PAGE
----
Basic questions

Discussion in 'Beyond the Basics' started by keaja, Sep 2, 2003.

  1. keaja

    keaja TPF Noob!

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    Hey everyone,
    First, This seems like an awesome forum and I have a feeling I will be spending alot of time here reading up :)

    Well I recently switched from digital cameras to SLR Fim because of the faster shutter speed. I needed a faster shutter speed is because I am into aviation pictures, and a student pilot. So when you are in the air, things are moving and you need some fast pictures.

    I recently went down to San Diego, and took about 8 rolls of film of just aviation spotting pictures, I got some really cool ones. And some nice garden pictures at balboa park.
    Now, I need a scanner to get all of these onto the computer.
    I have been looking at alot of scanners, and it seems like the Epson 3200 is a great buy. A little pricey, but I just got a new job and I wouldnt mind spending some money :D
    Heres what I dont understand, some of these reviews talk about how it scans slides or negatives and film.
    1)when I get it developed as a 3x5, Is that considered a slide? =/

    2)And I have all the negatives still, so those would just get scanned in there and they would come out as full picture photos on the computer?

    3)When they talk about "film" are they talking about negatives or what, Because I dont have the slightest Idea. Like some of them will say, "if you are scanning film..." then I lose them.

    If someone could explain what I would be scanning into the scanner exactly. From the reviews, they say you get the best quality from Film, but is that the negative, the slide or like the actual roll?

    My camera is a Nikon 65, I just got it in july before I went to San Diego, I absolutley love it! I would love to get a new lense for it soon, it came with a 28mm/300mm. For long range lenses, maybe 300mm or higher, what would be a good brand to look at?

    Thanks alot!
    Jason Winn
     
  2. Tyjax

    Tyjax TPF Noob!

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    Well, I am going to Reply before the really knowledgeable folk speak up that way I can look smart. Heh heh. So there Voodoocat, Motcon etc. et al. (j/k)

    No that is a print. Slides are usually start with the film selected. A special "slide" film is selcted that has high color saturation and contrast responses. This is neccesary for the slides used in incandesent (sp) projection. ie. slides. Slide film is used sometimes for the added color response. And regular film is frequently used for slides.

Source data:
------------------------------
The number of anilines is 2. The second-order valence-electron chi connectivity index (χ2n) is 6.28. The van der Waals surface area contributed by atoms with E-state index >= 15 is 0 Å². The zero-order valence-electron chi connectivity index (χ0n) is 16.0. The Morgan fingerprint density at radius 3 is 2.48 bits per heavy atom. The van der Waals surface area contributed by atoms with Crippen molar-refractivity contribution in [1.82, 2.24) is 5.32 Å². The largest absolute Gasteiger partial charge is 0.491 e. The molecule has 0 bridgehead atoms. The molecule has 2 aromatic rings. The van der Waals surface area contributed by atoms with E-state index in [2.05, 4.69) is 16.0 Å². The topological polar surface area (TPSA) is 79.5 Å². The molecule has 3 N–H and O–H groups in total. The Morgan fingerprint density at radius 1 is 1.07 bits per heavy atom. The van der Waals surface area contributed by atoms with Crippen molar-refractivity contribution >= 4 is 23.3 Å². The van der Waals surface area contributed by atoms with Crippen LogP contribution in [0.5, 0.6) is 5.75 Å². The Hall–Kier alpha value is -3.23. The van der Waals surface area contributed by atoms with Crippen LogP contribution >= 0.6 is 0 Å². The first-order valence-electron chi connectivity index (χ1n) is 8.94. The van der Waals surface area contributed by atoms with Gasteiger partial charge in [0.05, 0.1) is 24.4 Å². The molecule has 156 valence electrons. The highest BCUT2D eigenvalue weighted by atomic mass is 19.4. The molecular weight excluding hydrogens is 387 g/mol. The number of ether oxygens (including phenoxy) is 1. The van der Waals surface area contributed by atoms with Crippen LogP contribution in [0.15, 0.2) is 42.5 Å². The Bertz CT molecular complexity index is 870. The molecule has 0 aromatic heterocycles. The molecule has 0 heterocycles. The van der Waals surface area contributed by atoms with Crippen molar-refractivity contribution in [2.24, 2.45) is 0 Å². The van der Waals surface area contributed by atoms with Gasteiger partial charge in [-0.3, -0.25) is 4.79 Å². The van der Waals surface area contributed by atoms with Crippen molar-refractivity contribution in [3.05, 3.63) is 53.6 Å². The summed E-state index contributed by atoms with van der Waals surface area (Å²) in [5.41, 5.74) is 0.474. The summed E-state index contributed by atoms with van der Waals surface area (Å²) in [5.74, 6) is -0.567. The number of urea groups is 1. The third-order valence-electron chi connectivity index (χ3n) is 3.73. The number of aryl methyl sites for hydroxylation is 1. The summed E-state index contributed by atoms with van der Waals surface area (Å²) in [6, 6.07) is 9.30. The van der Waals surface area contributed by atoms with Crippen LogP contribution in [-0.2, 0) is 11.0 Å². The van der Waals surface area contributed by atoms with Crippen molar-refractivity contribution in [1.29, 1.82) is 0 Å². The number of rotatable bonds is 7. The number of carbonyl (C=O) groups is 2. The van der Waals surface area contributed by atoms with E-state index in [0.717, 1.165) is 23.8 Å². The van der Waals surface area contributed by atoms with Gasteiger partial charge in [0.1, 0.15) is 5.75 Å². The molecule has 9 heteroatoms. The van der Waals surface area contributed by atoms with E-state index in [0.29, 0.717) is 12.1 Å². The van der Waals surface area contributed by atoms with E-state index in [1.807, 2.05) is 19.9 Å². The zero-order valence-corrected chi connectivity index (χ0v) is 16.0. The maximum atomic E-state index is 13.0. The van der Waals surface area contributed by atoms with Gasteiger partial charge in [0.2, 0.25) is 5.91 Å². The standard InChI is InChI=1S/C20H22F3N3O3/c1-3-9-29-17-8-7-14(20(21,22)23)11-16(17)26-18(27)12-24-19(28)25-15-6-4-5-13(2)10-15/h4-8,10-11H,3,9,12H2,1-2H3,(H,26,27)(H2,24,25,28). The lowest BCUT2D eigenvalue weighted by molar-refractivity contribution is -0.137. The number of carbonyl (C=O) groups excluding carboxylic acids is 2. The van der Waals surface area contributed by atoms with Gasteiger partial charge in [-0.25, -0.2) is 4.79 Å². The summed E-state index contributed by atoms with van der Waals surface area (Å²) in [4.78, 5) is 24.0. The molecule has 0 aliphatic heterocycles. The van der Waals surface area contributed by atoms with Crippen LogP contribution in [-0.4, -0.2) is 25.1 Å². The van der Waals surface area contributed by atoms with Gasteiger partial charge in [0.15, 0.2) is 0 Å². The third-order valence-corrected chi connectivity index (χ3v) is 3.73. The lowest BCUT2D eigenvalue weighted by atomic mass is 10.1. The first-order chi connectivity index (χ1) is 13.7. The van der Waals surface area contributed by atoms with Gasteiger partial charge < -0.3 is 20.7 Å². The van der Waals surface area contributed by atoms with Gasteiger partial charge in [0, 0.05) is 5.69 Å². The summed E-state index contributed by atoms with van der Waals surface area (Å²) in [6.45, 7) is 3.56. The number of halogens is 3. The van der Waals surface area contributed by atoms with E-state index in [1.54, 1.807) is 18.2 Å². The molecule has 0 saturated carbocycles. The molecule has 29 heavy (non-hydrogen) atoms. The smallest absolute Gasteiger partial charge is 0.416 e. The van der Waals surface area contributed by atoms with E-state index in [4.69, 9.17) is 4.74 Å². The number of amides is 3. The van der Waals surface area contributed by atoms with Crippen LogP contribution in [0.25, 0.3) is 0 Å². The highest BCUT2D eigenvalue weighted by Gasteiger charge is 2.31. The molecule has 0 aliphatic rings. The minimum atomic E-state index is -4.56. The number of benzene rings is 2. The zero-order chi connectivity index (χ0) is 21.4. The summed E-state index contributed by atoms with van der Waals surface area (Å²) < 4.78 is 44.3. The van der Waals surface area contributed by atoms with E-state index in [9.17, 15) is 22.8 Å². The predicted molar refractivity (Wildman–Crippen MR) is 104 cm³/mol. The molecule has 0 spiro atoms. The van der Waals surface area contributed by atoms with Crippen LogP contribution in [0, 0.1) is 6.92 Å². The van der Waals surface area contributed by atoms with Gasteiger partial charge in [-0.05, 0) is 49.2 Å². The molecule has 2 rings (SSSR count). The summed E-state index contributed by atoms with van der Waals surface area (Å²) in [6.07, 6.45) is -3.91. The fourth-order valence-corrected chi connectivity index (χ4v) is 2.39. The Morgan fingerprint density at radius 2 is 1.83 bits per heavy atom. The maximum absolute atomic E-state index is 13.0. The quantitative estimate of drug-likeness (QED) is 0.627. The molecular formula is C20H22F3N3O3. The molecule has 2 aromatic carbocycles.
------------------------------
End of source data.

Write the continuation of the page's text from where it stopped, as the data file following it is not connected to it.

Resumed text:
Ah, unfortunately not quite. Film scanning requires some sort of backlighting or prejection. Scanning film in a flat bed scanner usually produces dismal to disapointing micrographs. Film scanning requires a special adapter for your flatbed or a dedicated scanner. For more info on which you should speak to Voodoocat who I think just purchased a nice one. I have never used one.

    "Film scanning." Synonymous with "negative scanning" unless done by the lab at process time. And still virtually amounts to the same thing. Basically, film scanning is scanning the negatives that you get when film is processed and returned to you. Once, under the influence of a mild depression and a really nice Cohiba I tried just scanning the roll of film with the hope of a sort of osmosis transferal of pictures. The results were disapointing.

    In general there are two ways to get images from film to digital. 1.Scan negatives. 2. Scan prints. Number one usually produces the nices results and highest resolution. Number two is usually most convenient and readily available with a cheapo scanner. If you are planning on scanning prints ask that the lab print glossy. Hmmm. Well I will leave some stuff for e_, Motcon, and Voodoocat to talk about. heh heh....

    over and out hope this helped some. And oh yeah NIKON FOREVER!
     
  3. keaja

    keaja TPF Noob!

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    Sweet thanks for that information!

    On epson.com it says:

    EPSON Perfection 3200 PHOTO Scanner
    4" x 9" Transparency Adapter (Built Into Scanner Lid)
    3 Film Holders: 35mm Slides, 35mm Film Strips and Medium Format
    CD-ROM with EPSON Scan Scanning Software, Productivity Software, and Electronic Reference Guide
    CD-ROM with Adobe® Photoshop® Elements 2.0
    CD-ROM with LaserSoft® SilverFast® SE 6
    USB 2.0/1.1 Cable
    Scanner Setup Poster

    It sas "35mm film strips" I take it that would be the special adapter for negatives correct? Do you think it would come with some kind of backlit thing for that?

    Basically I need a good scanner for scanning negatives ,or should I just buy a scanner that only does negatives? Any recommended ones?
     
  4. Tyjax

    Tyjax TPF Noob!

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    That looks very adequate unless you are doing something for publication. Another aspect to consider is if it comes with "Auto correction" software. This eliminates some dust and scratches. Some people swear by them. I personally would just do retouch by hand in PS
     
  5. keaja

    keaja TPF Noob!

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  6. Synergy

    Synergy TPF Noob!

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    Hi Keaja,

    I’m no expert but i was a bit confoosed about your move to SLR because of the shutter speed of digitals not being fast enough, did you mean the maximum continuous shooting rate? My digital camera has max SS of 1/4000 sec but when you try and take a load of shots one after the other at max quality, it kind of gives up after about 4-5 shots because the computer inside can’t keep up!